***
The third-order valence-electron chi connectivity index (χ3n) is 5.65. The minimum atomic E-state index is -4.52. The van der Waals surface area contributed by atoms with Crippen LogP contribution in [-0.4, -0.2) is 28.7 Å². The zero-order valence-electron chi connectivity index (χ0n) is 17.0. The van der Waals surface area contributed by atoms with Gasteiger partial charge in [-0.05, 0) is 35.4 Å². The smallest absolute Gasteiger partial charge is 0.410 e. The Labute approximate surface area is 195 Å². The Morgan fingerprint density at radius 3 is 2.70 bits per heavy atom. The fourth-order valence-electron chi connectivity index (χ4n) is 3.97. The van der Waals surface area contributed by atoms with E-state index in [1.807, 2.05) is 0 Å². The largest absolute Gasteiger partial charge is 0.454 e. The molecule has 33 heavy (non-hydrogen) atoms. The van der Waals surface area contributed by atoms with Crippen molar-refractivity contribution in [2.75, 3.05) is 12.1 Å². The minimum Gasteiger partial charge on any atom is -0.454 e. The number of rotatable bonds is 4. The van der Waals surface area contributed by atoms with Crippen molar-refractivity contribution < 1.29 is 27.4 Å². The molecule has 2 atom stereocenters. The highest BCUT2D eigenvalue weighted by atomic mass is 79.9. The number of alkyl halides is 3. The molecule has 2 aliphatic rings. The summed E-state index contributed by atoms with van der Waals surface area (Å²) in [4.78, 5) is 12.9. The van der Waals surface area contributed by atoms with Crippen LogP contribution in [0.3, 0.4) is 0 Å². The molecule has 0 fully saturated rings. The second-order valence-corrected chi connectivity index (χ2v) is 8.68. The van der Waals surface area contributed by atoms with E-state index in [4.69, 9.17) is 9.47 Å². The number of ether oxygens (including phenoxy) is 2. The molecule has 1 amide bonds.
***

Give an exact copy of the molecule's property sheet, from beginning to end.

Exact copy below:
The third-order valence-electron chi connectivity index (χ3n) is 5.65. The minimum atomic E-state index is -4.52. The van der Waals surface area contributed by atoms with Crippen LogP contribution in [-0.4, -0.2) is 28.7 Å². The zero-order valence-electron chi connectivity index (χ0n) is 17.0. The van der Waals surface area contributed by atoms with Gasteiger partial charge in [-0.05, 0) is 35.4 Å². The smallest absolute Gasteiger partial charge is 0.410 e. The Labute approximate surface area is 195 Å². The Morgan fingerprint density at radius 3 is 2.70 bits per heavy atom. The fourth-order valence-electron chi connectivity index (χ4n) is 3.97. The van der Waals surface area contributed by atoms with E-state index in [1.807, 2.05) is 0 Å². The largest absolute Gasteiger partial charge is 0.454 e. The molecule has 33 heavy (non-hydrogen) atoms. The van der Waals surface area contributed by atoms with Crippen molar-refractivity contribution in [2.75, 3.05) is 12.1 Å². The minimum Gasteiger partial charge on any atom is -0.454 e. The number of rotatable bonds is 4. The van der Waals surface area contributed by atoms with Crippen molar-refractivity contribution < 1.29 is 27.4 Å². The molecule has 2 atom stereocenters. The highest BCUT2D eigenvalue weighted by atomic mass is 79.9. The number of alkyl halides is 3. The molecule has 2 aliphatic rings. The summed E-state index contributed by atoms with van der Waals surface area (Å²) in [4.78, 5) is 12.9. The van der Waals surface area contributed by atoms with Crippen LogP contribution in [0.3, 0.4) is 0 Å². The molecule has 0 fully saturated rings. The second-order valence-corrected chi connectivity index (χ2v) is 8.68. The van der Waals surface area contributed by atoms with E-state index in [4.69, 9.17) is 9.47 Å². The number of ether oxygens (including phenoxy) is 2. The molecule has 1 amide bonds.